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Dan Wenk

Yellowstone Superintendent Dan Wenk Retiring in 2019

After the threat of a potential reassignment as part of a Department of the Interior shakeup, Yellowstone National Park Superintendent Dan Wenk is retiring in 2019, ending a 43-year-career with the National Park Service.

“I’ve had an amazing career with the National Park Service,” Wenk said in a press statement. “It is an honor and a privilege to preserve national park resources and provide incredible visitor experiences, and I’m not done yet. I’m in the midst of several important projects that I will finish before I depart to ensure the smoothest transition for Yellowstone.”

Wenk will spend the rest of his tenure, tentatively set to end on March 30, 2019, focusing on wrapping up several high-profile projects, including bison management, long-term visitation planning, concessions contracts, regional wildlife issues and workplace culture with National Park Service staff.

Later this year, the park plans to ship bison to the Fort Peck Indian Reservation, which has sought to establish a herd of Yellowstone bison outside the park for years. The park has also sought to establish a quarantine program where bison are screened for brucellosis. Once clean, they can be shipped outside of the park to other conservation herds.

The move comes following a series of protests against the hunting and slaughter of bison under the Interagency Bison Management Plan. Five protesters were arrested in March, following attempts to block the shipment of bison to slaughter. Fences were also cut twice at Stephens Creek in January and February 2018, releasing bison being held.

Looking at fisheries, the park is gearing up for its annual program against lake trout, an invasive species that have displaced the native cutthroat trout species in Yellowstone Lake. Although the program has posted tangible gains in the past few years, fishery experts and biologists say the work is far from over.

Ideed, with the approach of summer, visitation to Yellowstone National Park kicks into high gear. Last year, for instance, over 4.1 million people visited Yellowstone National Park. The year before that, nearly 4.3 million people came to the park, which broke the record for Yellowstone visitation.

As mentioned, the sheer amount of people and cars in Yellowstone National Park, coupled with delays in maintenance and infrastructure repair, has left its toll on park roads and facilities. A pair of visitor and traffic studies released last year, for instance, say the park’s road system could become terminally poor by 2023 if traffic remains the same or increases. The studies also show that many visitors think the park is overcrowded.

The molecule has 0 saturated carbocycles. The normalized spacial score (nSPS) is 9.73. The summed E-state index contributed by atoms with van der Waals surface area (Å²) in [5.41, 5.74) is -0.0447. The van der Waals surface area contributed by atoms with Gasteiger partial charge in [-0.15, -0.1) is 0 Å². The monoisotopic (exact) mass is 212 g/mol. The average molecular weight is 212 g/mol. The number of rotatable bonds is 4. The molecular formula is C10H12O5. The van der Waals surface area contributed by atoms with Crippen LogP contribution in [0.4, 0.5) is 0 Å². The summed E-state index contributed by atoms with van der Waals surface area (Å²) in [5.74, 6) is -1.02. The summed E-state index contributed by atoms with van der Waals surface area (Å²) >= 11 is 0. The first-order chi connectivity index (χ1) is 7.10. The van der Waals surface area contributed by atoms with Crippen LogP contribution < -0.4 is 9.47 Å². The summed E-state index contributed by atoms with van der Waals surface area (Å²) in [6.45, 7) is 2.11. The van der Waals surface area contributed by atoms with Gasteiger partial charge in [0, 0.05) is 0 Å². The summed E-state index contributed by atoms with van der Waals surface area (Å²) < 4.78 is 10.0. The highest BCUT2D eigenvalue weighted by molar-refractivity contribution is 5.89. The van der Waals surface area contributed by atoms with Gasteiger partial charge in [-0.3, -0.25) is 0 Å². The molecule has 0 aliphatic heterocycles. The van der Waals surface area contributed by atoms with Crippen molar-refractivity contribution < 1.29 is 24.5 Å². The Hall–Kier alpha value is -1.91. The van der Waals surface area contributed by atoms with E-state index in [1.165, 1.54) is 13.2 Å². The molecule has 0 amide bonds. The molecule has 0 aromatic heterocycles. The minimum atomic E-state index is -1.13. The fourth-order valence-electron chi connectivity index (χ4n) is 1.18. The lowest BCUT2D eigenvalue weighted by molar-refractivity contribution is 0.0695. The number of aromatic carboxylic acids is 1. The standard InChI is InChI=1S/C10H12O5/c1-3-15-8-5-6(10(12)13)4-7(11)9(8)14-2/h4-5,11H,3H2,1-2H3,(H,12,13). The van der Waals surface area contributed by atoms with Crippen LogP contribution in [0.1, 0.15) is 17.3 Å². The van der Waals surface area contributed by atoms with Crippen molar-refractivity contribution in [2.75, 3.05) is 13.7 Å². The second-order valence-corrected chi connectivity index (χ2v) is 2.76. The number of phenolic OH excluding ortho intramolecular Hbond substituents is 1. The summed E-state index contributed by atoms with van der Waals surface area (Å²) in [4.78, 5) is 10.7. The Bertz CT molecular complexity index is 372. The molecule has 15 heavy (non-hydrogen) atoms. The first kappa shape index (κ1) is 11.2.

Political Considerations at Play?

As noted, the threat of a potential reassignment as part of a Department of the Interior shakeup played a role in Wenk’s decision to retire. And this is where something untoward emerges: potential National Park Service and Department of the Interior assignments based on loyalty to President Donald Trump, rather than fealty to the mission of the National Park Service. From the Washington Post:

The department declined Thursday to comment about Wenk, instead issuing a general statement about President Trump’s executive order to reorganize the federal government. Interior Secretary Ryan Zinke “has been absolutely out front on that issue,” the statement by spokeswoman Heather Swift said.

Specific rules govern senior executive service reassignments, and Interior broke several in a flurry of transfers last year. Its Office of Inspector General subsequently weighed in, saying no transfers are allowed until about four months after the Senate confirms a presidential nominee as secretary. The 35 executives involved received notice within just 106 days after Zinke’s confirmation on March 1, 2017….

But a chorus of career staffers and conservation groups have said that such moves can be retaliation against employees who have spoken out against administration policies. The moves have drawn particular suspicion given Zinke’s claim last year that a third of his employees were not “loyal to the flag.”

“A lot of their desire is not about competence; it’s about loyalty,” former Park Service director Jonathan B. Jarvis said. “They’re looking for loyalty, whatever that means, in terms of delivering on an agenda. When you move to transfer someone like Dan, who has a lot of integrity, you send a message to the rest of the field that this is what they expect: loyalty. It’s that simple, and sad.”

As the current superintendent of Yellowstone National Park since 2011, Wenk manages more than 2.2 million acres, a staff of 800, and an annual budget of more than $60 million.

Wenk served as Deputy Director of Operations for the National Park Service in Washington D.C. from 2007 through 2011. He served as Acting Director of the National Park Service for nine months in 2009. In these national roles, Wenk received the Department of the Interior Secretary’s Executive Leadership Award and the Presidential Rank Award.

Wenk’s career with the National Park Service began in 1975 as a landscape architect. He was named Superintendent of Mount Rushmore National Memorial in 1985 where he served for 16 years. In 2001, he was appointed the Director of the Denver Service Center, which is the National Park Service’s central office with responsibility for planning, design and construction.

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